The Israelites had sojourned in the wilderness until the last of an entire rebellious generation had died and been buried. They had walked to the banks of the Jordan and had seen its waters before them. They had crossed the river and entered the Promised Land. And now the true work and the true challenge would begin.
Though God had promised that this people would inherit this land, and though he had promised that it would be their possession, he did not intend to deliver it to them in its completed form. He did not intend to give them a land whose every field was forever cleared and tilled, whose every crop was forever ripe for harvest, whose every barn was forever full. Rather, he intended to give them a land whose climate was right, who soil was rich, whose nutrients were plentiful, and whose waters were pure. He intended to give them a land that would respond appropriately and provide bountifully to their hard labor.
And so as the people took possession of the land, as they displaced its inhabitants, they set to work. They claimed the fields that had already been broken and planted, but they also claimed new fields and prepared them for sowing and watering and reaping. Year by year they expanded their territory, season by season the portion of the land that would provide for its new people.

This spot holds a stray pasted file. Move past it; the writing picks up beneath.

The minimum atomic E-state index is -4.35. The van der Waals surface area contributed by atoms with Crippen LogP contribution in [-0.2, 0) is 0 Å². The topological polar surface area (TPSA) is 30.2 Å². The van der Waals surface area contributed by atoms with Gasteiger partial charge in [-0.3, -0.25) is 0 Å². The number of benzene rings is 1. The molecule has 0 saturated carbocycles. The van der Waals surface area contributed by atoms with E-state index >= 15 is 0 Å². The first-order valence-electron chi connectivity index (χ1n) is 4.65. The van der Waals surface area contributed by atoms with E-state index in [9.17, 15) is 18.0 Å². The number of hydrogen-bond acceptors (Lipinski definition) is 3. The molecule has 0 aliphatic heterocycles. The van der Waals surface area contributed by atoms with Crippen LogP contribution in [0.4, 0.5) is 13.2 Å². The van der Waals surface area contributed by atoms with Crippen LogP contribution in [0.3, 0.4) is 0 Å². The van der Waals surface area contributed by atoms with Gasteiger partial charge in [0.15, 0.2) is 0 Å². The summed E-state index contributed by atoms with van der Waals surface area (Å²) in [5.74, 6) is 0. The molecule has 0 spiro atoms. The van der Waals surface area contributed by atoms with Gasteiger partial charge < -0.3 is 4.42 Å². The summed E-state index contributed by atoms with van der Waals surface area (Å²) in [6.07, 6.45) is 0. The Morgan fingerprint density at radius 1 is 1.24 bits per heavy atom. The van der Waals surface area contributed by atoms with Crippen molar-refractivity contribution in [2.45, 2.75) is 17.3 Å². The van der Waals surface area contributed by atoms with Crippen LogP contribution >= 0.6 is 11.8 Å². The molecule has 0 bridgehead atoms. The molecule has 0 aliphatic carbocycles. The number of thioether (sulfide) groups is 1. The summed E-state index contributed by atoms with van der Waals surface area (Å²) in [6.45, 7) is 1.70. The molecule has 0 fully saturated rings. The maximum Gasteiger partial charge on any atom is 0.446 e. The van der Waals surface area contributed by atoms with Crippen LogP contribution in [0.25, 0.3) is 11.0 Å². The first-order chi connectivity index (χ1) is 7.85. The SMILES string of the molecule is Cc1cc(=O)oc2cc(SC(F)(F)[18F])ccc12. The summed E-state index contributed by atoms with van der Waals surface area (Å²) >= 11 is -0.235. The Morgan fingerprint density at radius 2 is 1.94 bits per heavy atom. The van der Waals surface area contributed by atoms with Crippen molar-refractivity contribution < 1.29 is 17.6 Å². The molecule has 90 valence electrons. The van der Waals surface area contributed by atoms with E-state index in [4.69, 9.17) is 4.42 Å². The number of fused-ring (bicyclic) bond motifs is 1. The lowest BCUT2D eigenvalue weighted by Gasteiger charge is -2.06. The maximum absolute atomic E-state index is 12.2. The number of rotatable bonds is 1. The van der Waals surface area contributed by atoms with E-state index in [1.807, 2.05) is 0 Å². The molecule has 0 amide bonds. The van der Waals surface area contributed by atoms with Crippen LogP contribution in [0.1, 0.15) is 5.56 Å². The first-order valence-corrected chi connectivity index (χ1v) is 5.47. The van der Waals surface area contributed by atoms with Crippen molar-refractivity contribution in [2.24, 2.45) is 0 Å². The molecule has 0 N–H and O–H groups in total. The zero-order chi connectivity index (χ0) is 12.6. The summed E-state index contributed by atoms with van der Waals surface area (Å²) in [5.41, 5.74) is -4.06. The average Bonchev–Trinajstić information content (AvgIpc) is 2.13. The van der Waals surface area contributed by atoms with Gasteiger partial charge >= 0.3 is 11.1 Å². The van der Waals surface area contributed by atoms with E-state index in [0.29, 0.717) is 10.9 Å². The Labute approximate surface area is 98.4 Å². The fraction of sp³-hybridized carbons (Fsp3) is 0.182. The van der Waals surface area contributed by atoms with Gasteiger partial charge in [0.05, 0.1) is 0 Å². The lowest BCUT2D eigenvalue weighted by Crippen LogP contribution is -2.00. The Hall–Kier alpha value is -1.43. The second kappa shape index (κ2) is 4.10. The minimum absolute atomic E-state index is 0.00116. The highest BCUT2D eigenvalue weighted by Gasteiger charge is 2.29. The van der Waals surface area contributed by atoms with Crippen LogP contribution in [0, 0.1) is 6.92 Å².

And in much the same way, we as Christians are given a great promise—that the God who has claimed us will reshape us. We are told that we are to be perfect even as God is perfect, told that we are to put every sin to death and come alive to every virtue, told that we are to become more and more like our Savior Jesus Christ. But as the Israelites had to labor to claim what was theirs, so too do we. As the Israelites had to take possession of what God had promised, so too do Christians.
And so we enter the new life united to our Savior by faith and indwelled by his Holy Spirit. We come to understand the great promise that we are to be joint heirs of his inheritance and that all that belongs to him is to be ours. And then we come to learn how to receive and how to use what he offers to us so we can extend the borders of our possession, enlarge our territory, always pressing back the chaos of depravity so divine graces can take root and grow and bring forth precious fruit. Even our ugliest faults, our most established habits, and our most coddled sins begin to waver and crumble. Bit by bit we conquer the old and come alive to the new. Day by day we take more and more of the vast possession that is ours in Christ. And always and ever we look with expectation to the day the battles will finally be over, the land will finally be fully conquered, and we shall reign forever with Him.
Inspired by Wayside Springs from the Fountain of Life by Theodore Cuyler.